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Donald William v. Richard Ives

IN THE UNITED STATES DISTRICT COURT FOR THE EASTERN DISTRICT OF CALIFORNIA


August 30, 2011

DONALD WILLIAM TARNAWA, PETITIONER,
v.
RICHARD IVES, RESPONDENT.

ORDER

Petitioner is a federal prisoner proceeding pro se with a petition for a writ of habeas corpus pursuant to 28 U.S.C. § 2241. This proceeding was referred to this court by Local Rule 302 pursuant to 28 U.S.C. § 636(b)(1) and is before the undersigned pursuant to the parties' consent. See 28 U.S.C. § 636; see also E.D. Cal. Local Rules, Appx. A, at (k)(3).

On March 18, 2011, the court dismissed the petition without prejudice on the grounds that petitioner had neither exhausted his administrative remedies nor demonstrated he should be excused from the exhaustion requirement. Dckt. No. 14. Accordingly, the Clerk of the Court entered judgment. Dckt. No. 15. Now pending is petitioner's "motion to reconsider" under Rule 59(e) of the Federal Rules of Civil Procedure on the ground that he has now completed the initial step in the administrative exhaustion process, that he received an unhelpful response to his administrative grievance, and that any further attempt at exhaustion is futile. Petitioner asks the court to "reconsider its order an[d] grant his § 2241 [petition]." Dckt. No. 16.

Reconsideration is appropriate if the court (1) is presented with newly discovered evidence, (2) committed clear error or the initial decision was manifestly unjust, or (3) if there is an intervening change in controlling law. Sch. Dist. No. 1J v. ACandS, Inc., 5 F.3d 1255, 1263 (9th Cir. 1993). Additionally, Rule 60(b) of the Federal Rules of Civil Procedure provides as follows:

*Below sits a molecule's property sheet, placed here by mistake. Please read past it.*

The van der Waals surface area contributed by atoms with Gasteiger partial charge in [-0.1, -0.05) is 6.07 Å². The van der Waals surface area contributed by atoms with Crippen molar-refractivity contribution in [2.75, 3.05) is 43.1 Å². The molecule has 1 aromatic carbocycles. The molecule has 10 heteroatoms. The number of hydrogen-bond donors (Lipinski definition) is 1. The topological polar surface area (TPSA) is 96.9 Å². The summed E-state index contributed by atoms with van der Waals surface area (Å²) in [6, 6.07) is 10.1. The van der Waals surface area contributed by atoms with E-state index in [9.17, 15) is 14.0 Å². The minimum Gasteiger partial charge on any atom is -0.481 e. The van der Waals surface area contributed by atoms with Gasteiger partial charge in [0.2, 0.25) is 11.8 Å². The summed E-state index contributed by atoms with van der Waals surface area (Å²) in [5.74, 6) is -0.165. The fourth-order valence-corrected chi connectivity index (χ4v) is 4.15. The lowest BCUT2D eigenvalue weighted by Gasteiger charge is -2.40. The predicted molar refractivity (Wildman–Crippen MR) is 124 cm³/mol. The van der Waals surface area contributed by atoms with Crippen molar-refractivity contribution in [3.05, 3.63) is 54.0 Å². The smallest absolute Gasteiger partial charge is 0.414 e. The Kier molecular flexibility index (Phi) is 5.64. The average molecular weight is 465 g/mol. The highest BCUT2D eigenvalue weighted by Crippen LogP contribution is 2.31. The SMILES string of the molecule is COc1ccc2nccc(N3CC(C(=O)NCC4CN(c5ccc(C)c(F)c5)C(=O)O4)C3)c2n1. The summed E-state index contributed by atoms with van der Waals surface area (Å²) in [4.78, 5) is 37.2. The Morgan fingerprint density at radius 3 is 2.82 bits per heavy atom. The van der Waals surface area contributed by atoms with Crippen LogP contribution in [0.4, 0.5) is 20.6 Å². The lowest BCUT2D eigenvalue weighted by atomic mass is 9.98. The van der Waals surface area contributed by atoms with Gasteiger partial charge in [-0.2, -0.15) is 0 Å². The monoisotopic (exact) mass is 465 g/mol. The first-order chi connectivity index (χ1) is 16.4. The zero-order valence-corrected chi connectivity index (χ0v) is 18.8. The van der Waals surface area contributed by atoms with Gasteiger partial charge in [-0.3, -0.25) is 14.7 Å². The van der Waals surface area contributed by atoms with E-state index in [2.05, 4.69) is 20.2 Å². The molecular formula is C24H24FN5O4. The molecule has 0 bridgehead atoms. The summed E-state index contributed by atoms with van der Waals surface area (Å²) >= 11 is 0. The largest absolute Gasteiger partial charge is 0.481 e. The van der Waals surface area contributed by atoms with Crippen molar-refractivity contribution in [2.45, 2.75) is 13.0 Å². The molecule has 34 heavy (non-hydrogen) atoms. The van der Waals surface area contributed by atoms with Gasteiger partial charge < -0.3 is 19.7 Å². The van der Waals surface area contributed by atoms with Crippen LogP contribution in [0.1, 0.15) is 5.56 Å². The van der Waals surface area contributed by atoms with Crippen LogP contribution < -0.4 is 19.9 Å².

On motion and just terms, the court may relieve a party or its legal representative from a final judgment, order, or proceeding for the following reasons: (1) mistake, inadvertence, surprise, or excusable neglect; (2) newly discovered evidence that, with reasonable diligence, could not have been discovered in time to move for a new trial under rule 59(b); (3) fraud (whether previously called intrinsic or extrinsic), misrepresentation, or misconduct by an opposing party; (4) the judgment is void; (5) the judgment has been satisfied, released or discharged; it is based on an earlier judgment that has been reversed or vacated; or applying it prospectively is no longer equitable; or (6) any other reason that justifies relief Here, petitioner claims he has now completed the initial step in the administrative process. He does not demonstrate he is entitled to relief from judgment, as there is no claim of new evidence, clear error, a change in the law, or any other circumstances to justify the requested relief.

Accordingly, IT IS HEREBY ORDERED that plaintiff's April 15, 2011 motion for reconsideration is denied.

20110830

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